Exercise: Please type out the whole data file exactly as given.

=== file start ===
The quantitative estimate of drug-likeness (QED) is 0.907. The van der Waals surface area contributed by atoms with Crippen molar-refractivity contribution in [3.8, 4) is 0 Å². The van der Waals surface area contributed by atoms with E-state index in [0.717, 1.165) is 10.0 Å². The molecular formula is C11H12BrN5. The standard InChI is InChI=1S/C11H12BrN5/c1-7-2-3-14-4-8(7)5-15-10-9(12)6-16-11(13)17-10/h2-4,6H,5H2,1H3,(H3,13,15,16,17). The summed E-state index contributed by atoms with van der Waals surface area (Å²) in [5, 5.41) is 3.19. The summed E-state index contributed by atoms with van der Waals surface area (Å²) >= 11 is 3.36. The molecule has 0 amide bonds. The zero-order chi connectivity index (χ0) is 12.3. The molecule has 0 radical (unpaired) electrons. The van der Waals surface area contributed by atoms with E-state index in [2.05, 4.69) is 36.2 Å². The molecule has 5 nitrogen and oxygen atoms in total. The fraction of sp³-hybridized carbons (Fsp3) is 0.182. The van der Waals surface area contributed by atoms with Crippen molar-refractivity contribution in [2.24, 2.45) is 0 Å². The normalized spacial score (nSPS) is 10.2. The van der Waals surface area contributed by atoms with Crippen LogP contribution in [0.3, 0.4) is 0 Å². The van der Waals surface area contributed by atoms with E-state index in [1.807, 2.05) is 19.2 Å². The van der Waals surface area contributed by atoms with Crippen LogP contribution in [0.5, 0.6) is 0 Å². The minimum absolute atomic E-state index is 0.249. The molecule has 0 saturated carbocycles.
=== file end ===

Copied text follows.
The quantitative estimate of drug-likeness (QED) is 0.907. The van der Waals surface area contributed by atoms with Crippen molar-refractivity contribution in [3.8, 4) is 0 Å². The van der Waals surface area contributed by atoms with E-state index in [0.717, 1.165) is 10.0 Å². The molecular formula is C11H12BrN5. The standard InChI is InChI=1S/C11H12BrN5/c1-7-2-3-14-4-8(7)5-15-10-9(12)6-16-11(13)17-10/h2-4,6H,5H2,1H3,(H3,13,15,16,17). The summed E-state index contributed by atoms with van der Waals surface area (Å²) in [5, 5.41) is 3.19. The summed E-state index contributed by atoms with van der Waals surface area (Å²) >= 11 is 3.36. The molecule has 0 amide bonds. The zero-order chi connectivity index (χ0) is 12.3. The molecule has 0 radical (unpaired) electrons. The van der Waals surface area contributed by atoms with E-state index in [2.05, 4.69) is 36.2 Å². The molecule has 5 nitrogen and oxygen atoms in total. The fraction of sp³-hybridized carbons (Fsp3) is 0.182. The van der Waals surface area contributed by atoms with Crippen molar-refractivity contribution in [2.24, 2.45) is 0 Å². The normalized spacial score (nSPS) is 10.2. The van der Waals surface area contributed by atoms with Crippen LogP contribution in [0.3, 0.4) is 0 Å². The van der Waals surface area contributed by atoms with E-state index in [1.807, 2.05) is 19.2 Å². The van der Waals surface area contributed by atoms with Crippen LogP contribution in [0.5, 0.6) is 0 Å². The minimum absolute atomic E-state index is 0.249. The molecule has 0 saturated carbocycles.